I always think simply if(p != NULL){..} will do the job. But after reading this Stack Overflow question, it seems not.

So what's the canonical way to check for NULL pointers after absorbing all discussion in that question which says NULL pointers can have non-zero value?

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    That's not c...it's a c++ thread... personally, I'd go with: if(p) {...} – forsvarir May 31 '11 at 9:54
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    You are worrying too much - your code is fine, even in C++. That discussion was between some language lawyers - it's kind of the "how many angels can dance on a head of pin" stuff. – user2100815 May 31 '11 at 9:55
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    @cpuer No they won't because they are not using the internal rep - your code is fine! It's the way ALL C code and ALL C++ code is written - that thread was an abstract intellectual discussion about the wording of the C++ standard. You get a lot of that on the C++ tags. – user2100815 May 31 '11 at 10:03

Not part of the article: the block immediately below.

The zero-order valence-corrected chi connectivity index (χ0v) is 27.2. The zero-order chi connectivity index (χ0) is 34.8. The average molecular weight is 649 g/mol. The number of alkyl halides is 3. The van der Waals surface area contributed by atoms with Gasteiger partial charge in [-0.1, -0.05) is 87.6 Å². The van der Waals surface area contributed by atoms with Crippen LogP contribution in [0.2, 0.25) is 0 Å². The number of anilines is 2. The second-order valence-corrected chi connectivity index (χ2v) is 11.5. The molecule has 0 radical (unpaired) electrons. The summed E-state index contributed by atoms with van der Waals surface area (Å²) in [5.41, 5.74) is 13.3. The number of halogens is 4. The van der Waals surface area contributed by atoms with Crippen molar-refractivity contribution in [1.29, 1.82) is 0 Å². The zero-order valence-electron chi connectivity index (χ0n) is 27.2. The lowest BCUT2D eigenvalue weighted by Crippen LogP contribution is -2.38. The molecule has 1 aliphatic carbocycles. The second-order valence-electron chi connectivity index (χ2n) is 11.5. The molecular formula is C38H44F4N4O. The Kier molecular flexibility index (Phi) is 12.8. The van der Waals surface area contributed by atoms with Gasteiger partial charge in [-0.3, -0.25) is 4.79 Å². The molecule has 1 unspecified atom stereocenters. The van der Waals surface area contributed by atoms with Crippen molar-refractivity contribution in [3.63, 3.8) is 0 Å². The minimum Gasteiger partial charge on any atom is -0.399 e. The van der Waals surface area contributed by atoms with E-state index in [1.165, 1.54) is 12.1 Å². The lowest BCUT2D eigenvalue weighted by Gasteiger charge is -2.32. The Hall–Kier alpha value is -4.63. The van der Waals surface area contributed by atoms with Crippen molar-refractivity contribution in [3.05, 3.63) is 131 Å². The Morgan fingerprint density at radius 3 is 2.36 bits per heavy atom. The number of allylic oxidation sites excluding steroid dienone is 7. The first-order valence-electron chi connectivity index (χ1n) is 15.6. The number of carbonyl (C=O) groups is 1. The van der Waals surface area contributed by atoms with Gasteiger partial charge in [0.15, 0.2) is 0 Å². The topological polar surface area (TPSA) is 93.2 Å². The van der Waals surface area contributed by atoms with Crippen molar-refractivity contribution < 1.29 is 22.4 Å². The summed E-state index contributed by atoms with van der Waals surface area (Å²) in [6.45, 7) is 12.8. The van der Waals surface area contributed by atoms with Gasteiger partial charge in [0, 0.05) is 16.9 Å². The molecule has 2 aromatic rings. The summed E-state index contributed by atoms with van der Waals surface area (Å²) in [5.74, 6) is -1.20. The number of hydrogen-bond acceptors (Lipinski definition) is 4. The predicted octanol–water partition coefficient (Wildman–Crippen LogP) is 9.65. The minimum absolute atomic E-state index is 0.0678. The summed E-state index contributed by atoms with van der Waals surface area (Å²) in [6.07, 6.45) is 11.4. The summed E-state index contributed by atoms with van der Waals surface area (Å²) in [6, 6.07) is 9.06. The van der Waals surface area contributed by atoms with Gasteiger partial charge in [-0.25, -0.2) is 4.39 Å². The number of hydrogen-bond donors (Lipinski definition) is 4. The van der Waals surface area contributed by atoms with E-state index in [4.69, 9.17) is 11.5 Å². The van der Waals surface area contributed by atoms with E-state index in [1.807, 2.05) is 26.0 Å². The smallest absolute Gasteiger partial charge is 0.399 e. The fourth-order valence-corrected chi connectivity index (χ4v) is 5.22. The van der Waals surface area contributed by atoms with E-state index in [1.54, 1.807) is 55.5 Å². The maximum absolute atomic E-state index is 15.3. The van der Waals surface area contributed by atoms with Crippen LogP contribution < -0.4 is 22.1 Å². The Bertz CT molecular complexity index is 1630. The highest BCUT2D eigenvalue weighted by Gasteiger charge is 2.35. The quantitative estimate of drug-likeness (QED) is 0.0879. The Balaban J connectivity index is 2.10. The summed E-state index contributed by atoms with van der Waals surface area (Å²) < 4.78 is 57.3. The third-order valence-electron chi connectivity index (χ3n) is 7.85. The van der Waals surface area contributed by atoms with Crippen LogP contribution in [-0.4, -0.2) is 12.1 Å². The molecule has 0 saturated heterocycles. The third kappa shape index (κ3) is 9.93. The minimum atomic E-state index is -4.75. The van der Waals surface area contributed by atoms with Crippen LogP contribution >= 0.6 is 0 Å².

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    @cpuer: in C even if (p != 0) will "work" when the internal representation is not all bits zero. – pmg May 31 '11 at 10:07
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    To keep the issues clearer: NULL is a macro, defined in <stddef.h> (and some other headers). NULL is not a null pointer; it is required to be defined as a "null pointer constant" (which in C++, cannot be a pointer, and in C, traditionally is not a pointer). There are three separate concepts which must be dealt with: NULL, a null pointer, and a null pointer constant. And how a null pointer is physically represented (its bit pattern) is completely independent of the other two. – James Kanze May 31 '11 at 17:34

I always think simply if(p != NULL){..} will do the job.

It will.

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    This style is considered better than if(p), because the expression inside an if-statement should be a boolean one, and "p" in this case is a pointer, not a bool. It is considered safer and better practice to explicitly check against zero with == or != (MISRA-C:2004 13.2). – Lundin May 31 '11 at 11:08